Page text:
Defect Prevention

Use Automated Defect Prevention as a software management strategy that increases application quality through process improvement

Automated Defect Prevention (ADP) is a software management strategy that increases application quality through process improvement. If you look at how people actually write software today, you'll notice some striking similarities to 19th century manufacturing -- just about everything is manual. Few companies are reaping the rewards that automation has to offer:
  • Relief from having to orchestrate the build each day, then diagnose and resolve any problems that arise in this error-prone process.

  • Confidence in knowing that an app is thoroughly tested each day.

  • Collection of measurement data that facilitates control and improvement of software processes.

Production Line
The first step toward automation is to build a supporting infrastructure. Just like a manufacturing plant, you need an integrated production line with the following components:

  • Source control system: A source control system (Microsoft Visual Studio Team System [VSTS] version control, Microsoft Visual SourceSafe) is a prerequisite for nightly builds. All of the files needed for the build should be in the source control system, including build files, scripts, etc.-not just the source that's being built.

  • Nightly build system: This system builds an app by automatically executing the required build steps at the scheduled time without any human intervention. This way, any problems in the build are detected the next day. You can use MSBuild, NAnt or other scripts, along with tools like CruiseControl, or even the Scheduled Tasks feature available with Windows.

  • Requirements management system (and/or bug tracking system): This is a repository for storing and tracking defects, requirements and feature requests (for example, the Work Item Tracking functionality in VSTS or Bugzilla). The items stored here can be correlated to the related source code and test cases, enabling accurate estimation of their true status.

  • Regression testing system: Any tool or combination of tools that can automatically run the core of the existing tests on the entire code base on a regular basis. Its purpose is to identify if code modifications cause unexpected faults when modifying or extending code that previously functioned correctly. It should include any tools that facilitate change detection and thus help you build a robust regression test suite. This can include the many tools provided with VSTS (code analysis, unit testing, load testing) as well as third-party tools that plug into that environment.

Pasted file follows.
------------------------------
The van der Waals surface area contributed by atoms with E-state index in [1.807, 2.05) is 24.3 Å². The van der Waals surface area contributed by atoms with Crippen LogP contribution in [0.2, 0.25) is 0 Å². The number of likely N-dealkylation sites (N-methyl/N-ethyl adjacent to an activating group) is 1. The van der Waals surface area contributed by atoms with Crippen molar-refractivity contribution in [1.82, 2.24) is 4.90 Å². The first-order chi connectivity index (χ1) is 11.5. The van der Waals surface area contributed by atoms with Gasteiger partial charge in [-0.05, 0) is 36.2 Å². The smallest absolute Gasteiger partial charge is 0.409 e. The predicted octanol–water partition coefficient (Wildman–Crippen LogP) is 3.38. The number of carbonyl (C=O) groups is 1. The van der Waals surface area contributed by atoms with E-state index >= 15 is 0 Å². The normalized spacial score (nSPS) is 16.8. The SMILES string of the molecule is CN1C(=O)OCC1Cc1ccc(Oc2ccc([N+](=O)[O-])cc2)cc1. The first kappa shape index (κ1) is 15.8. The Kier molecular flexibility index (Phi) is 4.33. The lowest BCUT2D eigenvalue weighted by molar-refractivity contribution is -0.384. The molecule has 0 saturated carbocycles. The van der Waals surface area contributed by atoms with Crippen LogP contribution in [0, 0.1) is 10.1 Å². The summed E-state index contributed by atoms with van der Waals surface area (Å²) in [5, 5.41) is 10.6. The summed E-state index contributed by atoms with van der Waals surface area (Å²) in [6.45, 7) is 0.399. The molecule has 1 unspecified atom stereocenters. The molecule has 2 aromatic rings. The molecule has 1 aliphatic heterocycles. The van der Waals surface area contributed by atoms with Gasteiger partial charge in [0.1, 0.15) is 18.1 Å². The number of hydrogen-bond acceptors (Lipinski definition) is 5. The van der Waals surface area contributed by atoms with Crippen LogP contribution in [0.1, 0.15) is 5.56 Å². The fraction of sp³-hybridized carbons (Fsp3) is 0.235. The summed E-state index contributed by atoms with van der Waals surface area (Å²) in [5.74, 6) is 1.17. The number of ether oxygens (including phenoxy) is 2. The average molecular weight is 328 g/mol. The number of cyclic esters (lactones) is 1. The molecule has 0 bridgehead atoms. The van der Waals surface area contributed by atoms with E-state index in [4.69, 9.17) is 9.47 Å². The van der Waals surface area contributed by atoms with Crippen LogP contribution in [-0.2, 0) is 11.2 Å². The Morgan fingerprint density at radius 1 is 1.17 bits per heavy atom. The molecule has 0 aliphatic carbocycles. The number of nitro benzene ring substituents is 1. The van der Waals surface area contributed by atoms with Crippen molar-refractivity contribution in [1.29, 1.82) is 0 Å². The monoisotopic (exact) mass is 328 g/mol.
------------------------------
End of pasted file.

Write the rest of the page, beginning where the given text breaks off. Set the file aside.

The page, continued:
• Reporting system: This system should be able to gather data from all these components (source control, nightly build, tests) and present it in a visual way to enable analysis of status and trends. This can be achieved by extending the VSTS reporting engine.
Infrastructure for Automated Defect Prevention
[click image for larger view]
Infrastructure for Automated Defect Prevention

ADP Tools
After you have this infrastructure for automation in place, you can shift your focus to defect prevention. Static analysis is one fully automated-and thus "cost-free"-way to prevent many classes of defects from occurring. Peer code review is another powerful defect prevention tool-though obviously less automated than static analysis.

Yet, the truth is that many defects cannot be prevented in the first place. Nevertheless, it is both possible and critical to identify such defects as they're introduced, then prevent them from reoccurring.

The primary way to accomplish this is to leverage a behavioral regression test suite: a baseline test suite that captures the project code's current functionality. The evolving code base is run against this test suite on a regular basis (preferably nightly), then test failures alert you when code modifications introduce functionality differences, which may or may not lead to defects.

To determine if a given functionality difference indicates a defect, the responsible developer evaluates the related code to determine if the change is actually the new expected behavior (for example, because the related requirement was recently modified). If so, he updates the test suite, and then the team will be alerted to any subsequent changes that might be introducing defects into this new expected functionality. If not, he fixes the code responsible for the defect, and the nightly regression test suite will alert the team if the same defect ever reoccurs.

This might sound trivial, but few teams implement it correctly. It's a shame, because working in this manner leads to amazing increases in team productivity and dramatically improves product quality. When defects are effectively controlled throughout the software dev lifecycle, the team isn't wasting time chasing after bugs. And there's a reduced risk that bugs will end up in the released or deployed software.

About the Author

Adam Kolawa, Ph.D., is the chairman and CEO of Parasoft, which he co-founded with a group of fellow Caltech graduate students in 1987. In 2001, he was awarded the Los Angeles Ernst & Young Entrepreneur of the Year Award in the software category.

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